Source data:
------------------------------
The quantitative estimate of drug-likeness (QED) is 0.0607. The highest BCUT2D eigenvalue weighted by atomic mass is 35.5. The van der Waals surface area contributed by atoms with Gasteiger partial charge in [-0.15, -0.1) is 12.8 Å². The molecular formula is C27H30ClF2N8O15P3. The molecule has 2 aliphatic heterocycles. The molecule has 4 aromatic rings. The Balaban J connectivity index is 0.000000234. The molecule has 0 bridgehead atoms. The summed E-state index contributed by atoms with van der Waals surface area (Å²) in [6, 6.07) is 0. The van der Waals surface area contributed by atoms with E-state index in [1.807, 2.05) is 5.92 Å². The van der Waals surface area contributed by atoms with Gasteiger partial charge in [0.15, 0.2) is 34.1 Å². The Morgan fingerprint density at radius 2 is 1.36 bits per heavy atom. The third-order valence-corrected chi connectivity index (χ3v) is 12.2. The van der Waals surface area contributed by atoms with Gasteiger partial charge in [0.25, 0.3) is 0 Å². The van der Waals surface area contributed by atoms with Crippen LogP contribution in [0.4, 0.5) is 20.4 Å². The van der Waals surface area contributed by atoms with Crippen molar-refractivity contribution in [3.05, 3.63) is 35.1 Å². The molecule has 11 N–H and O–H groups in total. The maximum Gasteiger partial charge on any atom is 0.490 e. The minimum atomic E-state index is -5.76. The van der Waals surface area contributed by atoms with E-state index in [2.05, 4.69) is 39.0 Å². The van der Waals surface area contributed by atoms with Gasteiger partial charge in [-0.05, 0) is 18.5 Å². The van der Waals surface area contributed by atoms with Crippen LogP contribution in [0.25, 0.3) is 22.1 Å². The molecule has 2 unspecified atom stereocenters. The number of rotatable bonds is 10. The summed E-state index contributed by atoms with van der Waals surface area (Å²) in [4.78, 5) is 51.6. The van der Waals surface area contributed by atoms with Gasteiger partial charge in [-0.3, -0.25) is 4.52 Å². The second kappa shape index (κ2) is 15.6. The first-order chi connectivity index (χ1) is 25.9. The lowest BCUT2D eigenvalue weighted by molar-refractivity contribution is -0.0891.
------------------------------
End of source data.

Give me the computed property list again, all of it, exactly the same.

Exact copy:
The quantitative estimate of drug-likeness (QED) is 0.0607. The highest BCUT2D eigenvalue weighted by atomic mass is 35.5. The van der Waals surface area contributed by atoms with Gasteiger partial charge in [-0.15, -0.1) is 12.8 Å². The molecular formula is C27H30ClF2N8O15P3. The molecule has 2 aliphatic heterocycles. The molecule has 4 aromatic rings. The Balaban J connectivity index is 0.000000234. The molecule has 0 bridgehead atoms. The summed E-state index contributed by atoms with van der Waals surface area (Å²) in [6, 6.07) is 0. The van der Waals surface area contributed by atoms with E-state index in [1.807, 2.05) is 5.92 Å². The van der Waals surface area contributed by atoms with Gasteiger partial charge in [0.15, 0.2) is 34.1 Å². The Morgan fingerprint density at radius 2 is 1.36 bits per heavy atom. The third-order valence-corrected chi connectivity index (χ3v) is 12.2. The van der Waals surface area contributed by atoms with Gasteiger partial charge in [0.25, 0.3) is 0 Å². The van der Waals surface area contributed by atoms with Crippen LogP contribution in [0.4, 0.5) is 20.4 Å². The van der Waals surface area contributed by atoms with Crippen molar-refractivity contribution in [3.05, 3.63) is 35.1 Å². The molecule has 11 N–H and O–H groups in total. The maximum Gasteiger partial charge on any atom is 0.490 e. The minimum atomic E-state index is -5.76. The van der Waals surface area contributed by atoms with E-state index in [2.05, 4.69) is 39.0 Å². The van der Waals surface area contributed by atoms with Gasteiger partial charge in [-0.05, 0) is 18.5 Å². The van der Waals surface area contributed by atoms with Crippen LogP contribution in [0.25, 0.3) is 22.1 Å². The molecule has 2 unspecified atom stereocenters. The number of rotatable bonds is 10. The summed E-state index contributed by atoms with van der Waals surface area (Å²) in [4.78, 5) is 51.6. The van der Waals surface area contributed by atoms with Gasteiger partial charge in [-0.3, -0.25) is 4.52 Å². The second kappa shape index (κ2) is 15.6. The first-order chi connectivity index (χ1) is 25.9. The lowest BCUT2D eigenvalue weighted by molar-refractivity contribution is -0.0891.